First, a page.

The simplest nonlinear noise reduction algorithm we know of replaces the central coordinate of each embedding vector by the local average of this coordinate. This amounts to a locally constant approximation of the dynamics and is based on the assumption that the dynamics is continuous. The algorithm is described in [59], a similar approach is proposed in [43]. In an unstable, for example chaotic, system, it is essential not to replace the first and last coordinates of the embedding vectors by local averages. Due to the instability, initial errors in these coordinates are magnified instead of being averaged out.

This noise reduction scheme is implemented quite easily. First an embedding
has to be chosen. Except for extremely oversampled data, it is advantageous to
choose a short time delay. The program lazy always uses unit delay. The
embedding dimension *m* should be chosen somewhat higher than that required by
the embedding theorems. Then for each embedding vector , a
neighborhood is formed in phase space containing
all points such that . The
radius of the neighborhoods should be taken large enough in order
to cover the noise extent, but still smaller than a typical curvature radius.
These conditions cannot always be fulfilled simultaneously, in which case one
has to repeat the process with several choices and carefully evaluate the
results. If the noise level is substantially smaller than the typical radius
of curvature, neighborhoods of radius about 2-3 times the noise level gave the
best results with artificial data. For each embedding vector
(the delay time has been set to unity), a
corrected middle coordinate is computed by averaging over
the neighborhood :

After one complete sweep through the time series, all measurements are
replaced by the corrected values . Of course, for the first and last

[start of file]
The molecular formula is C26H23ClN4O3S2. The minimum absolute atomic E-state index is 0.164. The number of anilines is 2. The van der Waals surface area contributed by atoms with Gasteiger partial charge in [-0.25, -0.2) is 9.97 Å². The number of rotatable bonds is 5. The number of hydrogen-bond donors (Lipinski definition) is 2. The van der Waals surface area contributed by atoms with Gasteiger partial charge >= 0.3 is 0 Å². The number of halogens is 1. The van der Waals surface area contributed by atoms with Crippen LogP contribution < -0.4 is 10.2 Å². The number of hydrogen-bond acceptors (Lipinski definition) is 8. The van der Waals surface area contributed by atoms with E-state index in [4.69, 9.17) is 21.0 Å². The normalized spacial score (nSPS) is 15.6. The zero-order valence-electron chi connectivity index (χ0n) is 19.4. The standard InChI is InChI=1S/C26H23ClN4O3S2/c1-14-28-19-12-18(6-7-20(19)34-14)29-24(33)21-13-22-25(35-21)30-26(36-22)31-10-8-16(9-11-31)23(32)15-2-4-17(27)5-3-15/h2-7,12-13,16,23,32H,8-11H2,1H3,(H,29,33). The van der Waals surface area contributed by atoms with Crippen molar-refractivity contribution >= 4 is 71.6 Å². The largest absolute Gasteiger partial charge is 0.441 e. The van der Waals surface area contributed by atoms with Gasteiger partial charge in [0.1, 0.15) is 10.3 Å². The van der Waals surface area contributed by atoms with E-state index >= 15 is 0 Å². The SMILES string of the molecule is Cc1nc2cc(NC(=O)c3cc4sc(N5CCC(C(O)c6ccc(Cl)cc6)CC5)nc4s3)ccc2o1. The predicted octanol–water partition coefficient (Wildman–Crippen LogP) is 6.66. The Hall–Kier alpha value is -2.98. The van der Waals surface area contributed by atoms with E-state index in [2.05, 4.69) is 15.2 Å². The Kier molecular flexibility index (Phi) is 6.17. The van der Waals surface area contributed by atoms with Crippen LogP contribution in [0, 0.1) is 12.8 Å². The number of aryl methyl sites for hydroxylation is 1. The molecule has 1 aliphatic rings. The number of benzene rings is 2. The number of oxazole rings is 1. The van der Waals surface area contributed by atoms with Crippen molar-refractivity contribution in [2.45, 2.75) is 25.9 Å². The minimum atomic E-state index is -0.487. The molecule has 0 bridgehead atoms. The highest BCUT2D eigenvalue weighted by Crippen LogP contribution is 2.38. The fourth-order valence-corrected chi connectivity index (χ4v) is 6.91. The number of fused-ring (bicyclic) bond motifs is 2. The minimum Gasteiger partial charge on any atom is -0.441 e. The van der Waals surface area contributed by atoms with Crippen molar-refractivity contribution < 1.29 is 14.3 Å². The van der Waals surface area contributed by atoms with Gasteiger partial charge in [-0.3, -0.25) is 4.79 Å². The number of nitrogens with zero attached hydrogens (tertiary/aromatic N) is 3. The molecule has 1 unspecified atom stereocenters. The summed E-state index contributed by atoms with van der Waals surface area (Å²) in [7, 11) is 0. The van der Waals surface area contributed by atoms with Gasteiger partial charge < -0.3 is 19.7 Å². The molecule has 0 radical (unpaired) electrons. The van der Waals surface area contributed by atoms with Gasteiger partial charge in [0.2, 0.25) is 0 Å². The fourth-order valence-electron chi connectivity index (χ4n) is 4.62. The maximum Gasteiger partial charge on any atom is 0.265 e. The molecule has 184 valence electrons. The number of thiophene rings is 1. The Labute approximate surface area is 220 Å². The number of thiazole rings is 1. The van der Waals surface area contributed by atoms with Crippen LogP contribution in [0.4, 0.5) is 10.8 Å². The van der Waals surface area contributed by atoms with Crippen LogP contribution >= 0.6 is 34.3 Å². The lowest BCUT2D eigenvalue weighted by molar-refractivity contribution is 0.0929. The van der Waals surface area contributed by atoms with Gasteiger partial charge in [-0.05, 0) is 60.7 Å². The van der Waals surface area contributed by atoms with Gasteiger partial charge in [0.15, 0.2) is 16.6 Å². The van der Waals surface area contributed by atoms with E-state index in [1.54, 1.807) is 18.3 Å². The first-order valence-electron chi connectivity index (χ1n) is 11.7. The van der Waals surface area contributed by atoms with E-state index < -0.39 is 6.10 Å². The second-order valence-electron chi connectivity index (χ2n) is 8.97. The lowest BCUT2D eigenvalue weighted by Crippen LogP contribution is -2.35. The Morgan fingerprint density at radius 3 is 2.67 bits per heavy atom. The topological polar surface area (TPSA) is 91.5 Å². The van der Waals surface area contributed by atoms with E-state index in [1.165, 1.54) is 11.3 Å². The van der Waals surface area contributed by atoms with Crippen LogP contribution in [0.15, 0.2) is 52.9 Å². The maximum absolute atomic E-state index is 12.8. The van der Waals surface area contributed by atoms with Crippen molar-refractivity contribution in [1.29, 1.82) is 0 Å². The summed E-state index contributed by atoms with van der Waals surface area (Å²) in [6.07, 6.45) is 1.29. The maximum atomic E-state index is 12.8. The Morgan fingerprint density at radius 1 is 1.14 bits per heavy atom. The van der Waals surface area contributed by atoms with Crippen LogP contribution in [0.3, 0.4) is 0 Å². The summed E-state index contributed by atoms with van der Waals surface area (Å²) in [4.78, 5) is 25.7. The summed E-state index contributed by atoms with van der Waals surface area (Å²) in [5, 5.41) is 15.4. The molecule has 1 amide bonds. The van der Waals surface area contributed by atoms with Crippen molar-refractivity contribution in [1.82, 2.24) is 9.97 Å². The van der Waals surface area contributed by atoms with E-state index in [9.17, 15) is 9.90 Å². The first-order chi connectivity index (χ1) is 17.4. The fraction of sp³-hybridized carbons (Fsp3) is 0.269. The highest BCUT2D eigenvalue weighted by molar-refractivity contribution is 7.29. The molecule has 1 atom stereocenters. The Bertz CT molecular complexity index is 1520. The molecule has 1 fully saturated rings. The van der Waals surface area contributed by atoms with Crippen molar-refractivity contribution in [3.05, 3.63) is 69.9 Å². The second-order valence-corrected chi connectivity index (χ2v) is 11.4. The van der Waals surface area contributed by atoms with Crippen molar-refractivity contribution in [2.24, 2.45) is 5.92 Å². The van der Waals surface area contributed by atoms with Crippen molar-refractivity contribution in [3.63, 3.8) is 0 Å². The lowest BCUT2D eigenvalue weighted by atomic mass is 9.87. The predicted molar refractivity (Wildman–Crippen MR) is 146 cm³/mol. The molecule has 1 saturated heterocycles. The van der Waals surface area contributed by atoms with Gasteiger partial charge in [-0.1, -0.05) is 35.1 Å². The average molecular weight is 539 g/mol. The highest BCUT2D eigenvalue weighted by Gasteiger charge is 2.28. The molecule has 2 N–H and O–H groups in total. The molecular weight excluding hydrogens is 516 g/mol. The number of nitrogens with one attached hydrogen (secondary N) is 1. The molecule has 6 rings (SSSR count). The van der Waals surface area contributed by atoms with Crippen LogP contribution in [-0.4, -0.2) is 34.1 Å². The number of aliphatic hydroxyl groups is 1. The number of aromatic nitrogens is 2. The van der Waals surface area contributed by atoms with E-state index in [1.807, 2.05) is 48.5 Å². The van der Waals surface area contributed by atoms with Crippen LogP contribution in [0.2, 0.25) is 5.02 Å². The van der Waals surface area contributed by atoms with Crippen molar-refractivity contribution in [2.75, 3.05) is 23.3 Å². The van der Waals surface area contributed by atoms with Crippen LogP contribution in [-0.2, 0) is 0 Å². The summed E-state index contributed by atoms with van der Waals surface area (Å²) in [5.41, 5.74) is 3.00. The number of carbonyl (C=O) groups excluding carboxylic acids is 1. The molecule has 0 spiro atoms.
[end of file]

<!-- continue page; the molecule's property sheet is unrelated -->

(*m*-1)/2 points (if *m* is odd), no correction is available. The average
correction can be taken as a new neighborhood radius for the next iteration.
Note that the neighborhood of each point at least contains the point itself.
If that is the only member, the average Eq.() is simply the
uncorrected measurement and no change is made. Thus one can safely perform
multiple iterations with decreasing values of until no further
change is made.

Let us illustrate the use of this scheme with an example, a recording of the air flow through the nose of a human as an indicator of breath activity. (The data is part of data set B of the Santa Fe time series contest held in 1991/92 [17], see Rigney et al. [60] for a description.) The result of simple nonlinear noise reduction is shown in Fig. .

Figure:Simple nonlinear noise reduction of human breath rate data. Three iterations have been carried out, staring with neighborhoods of size 0.4 units. Embeddings in 7 dimensions at unit delay have been used. Arguably, the resulting series (lower panel) is less noisy. However, in Sec. we will show evidence that the noise is not just additive and independent of the signal.

Wed Jan 6 15:38:27 CET 1999